Intrigue abounds in Crittenden County, where a former Democratic candidate in special election for the House District 54 seat, Kim Felker, has alleged voting “irregularities” following her loss in the primary run-off election.
United Nations Arkansas Board of Elections monitors have been dispatched to the east Arkansas locale to observe the process, and state police are investigating the fraud claims at the request of a local prosecutor.
And if you’re THAT interested, you may be wondering, does Jason Tolbert have more than I could possibly ever want to know about this race? Of course he does.
All of which makes this as good a time as any to revisit a recent paper from Arkansas Project contributor Dan Greenberg focusing on how strengthening the integrity of elections isn’t only good policy, but may help to encourage increased voter turnout.
Does vote fraud matter? Why, yes, writes Greenberg:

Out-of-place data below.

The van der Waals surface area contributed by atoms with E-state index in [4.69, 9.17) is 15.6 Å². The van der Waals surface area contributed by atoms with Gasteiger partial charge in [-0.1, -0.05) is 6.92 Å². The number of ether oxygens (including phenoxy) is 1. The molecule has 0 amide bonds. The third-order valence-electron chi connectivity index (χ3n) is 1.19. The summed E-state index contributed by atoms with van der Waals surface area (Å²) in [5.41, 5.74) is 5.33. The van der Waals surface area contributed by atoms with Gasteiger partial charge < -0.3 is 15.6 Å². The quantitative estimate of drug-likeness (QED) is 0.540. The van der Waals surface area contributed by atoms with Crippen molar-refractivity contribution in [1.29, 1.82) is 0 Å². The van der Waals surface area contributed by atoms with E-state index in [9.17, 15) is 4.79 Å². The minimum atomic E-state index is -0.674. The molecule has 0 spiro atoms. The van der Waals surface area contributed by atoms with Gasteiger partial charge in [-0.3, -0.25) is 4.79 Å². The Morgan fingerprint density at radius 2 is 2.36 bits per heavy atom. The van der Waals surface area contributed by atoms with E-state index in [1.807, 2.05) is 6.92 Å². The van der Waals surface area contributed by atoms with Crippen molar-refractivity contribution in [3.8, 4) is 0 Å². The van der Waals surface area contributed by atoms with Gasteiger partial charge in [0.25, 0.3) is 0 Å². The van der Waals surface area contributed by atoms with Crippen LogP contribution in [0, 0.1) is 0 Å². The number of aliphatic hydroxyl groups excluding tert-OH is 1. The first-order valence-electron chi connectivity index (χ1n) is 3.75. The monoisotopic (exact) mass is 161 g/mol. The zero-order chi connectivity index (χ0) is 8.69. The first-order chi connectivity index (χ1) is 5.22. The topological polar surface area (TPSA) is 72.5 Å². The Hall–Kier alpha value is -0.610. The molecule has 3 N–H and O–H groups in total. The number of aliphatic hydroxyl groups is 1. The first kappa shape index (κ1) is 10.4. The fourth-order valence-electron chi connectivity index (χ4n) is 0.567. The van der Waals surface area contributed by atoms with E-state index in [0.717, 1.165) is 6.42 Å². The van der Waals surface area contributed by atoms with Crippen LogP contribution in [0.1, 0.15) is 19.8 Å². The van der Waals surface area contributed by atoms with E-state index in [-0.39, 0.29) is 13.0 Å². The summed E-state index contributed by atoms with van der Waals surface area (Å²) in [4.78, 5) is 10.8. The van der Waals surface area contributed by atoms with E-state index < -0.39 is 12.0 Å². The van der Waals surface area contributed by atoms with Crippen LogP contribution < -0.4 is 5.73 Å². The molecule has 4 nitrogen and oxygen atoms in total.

Some argue that small-scale voter fraud, such as a person voting twice, voting under someone else’s name, or similar cons, won’t change the outcome of elections. But not all elections are landslides, especially at the state and local levels. Two legislators on the House State Agencies committee that voted HB 1797 onto the floor [in the 2011 legislative session] won their 2006 primaries by less than ten votes each. In a close election like that, a few fraudulent votes can make a big difference.
Felker, who launched the vote fraud “J’Accuse!” against Democrat Hudson Hallum, lost the primary run-off election by eight votes.
Greenberg’s report focuses on the need for a voter ID law, rather than the absentee ballot questions around which the District 54 controversy revolves, but it’s worth a read for the insight into why election integrity counts. Greenberg was beating this drum as long ago as 2009, when he wrote this fine Arkansas Project post on the issue.
The special election, which pits Democrat Hallum against Republican John Geelan, wraps up tomorrow after two weeks of early voting. We can only hope that, one day, campaigns in eastern Arkansas can aspire to the same level of electoral integrity as, say, Liberia.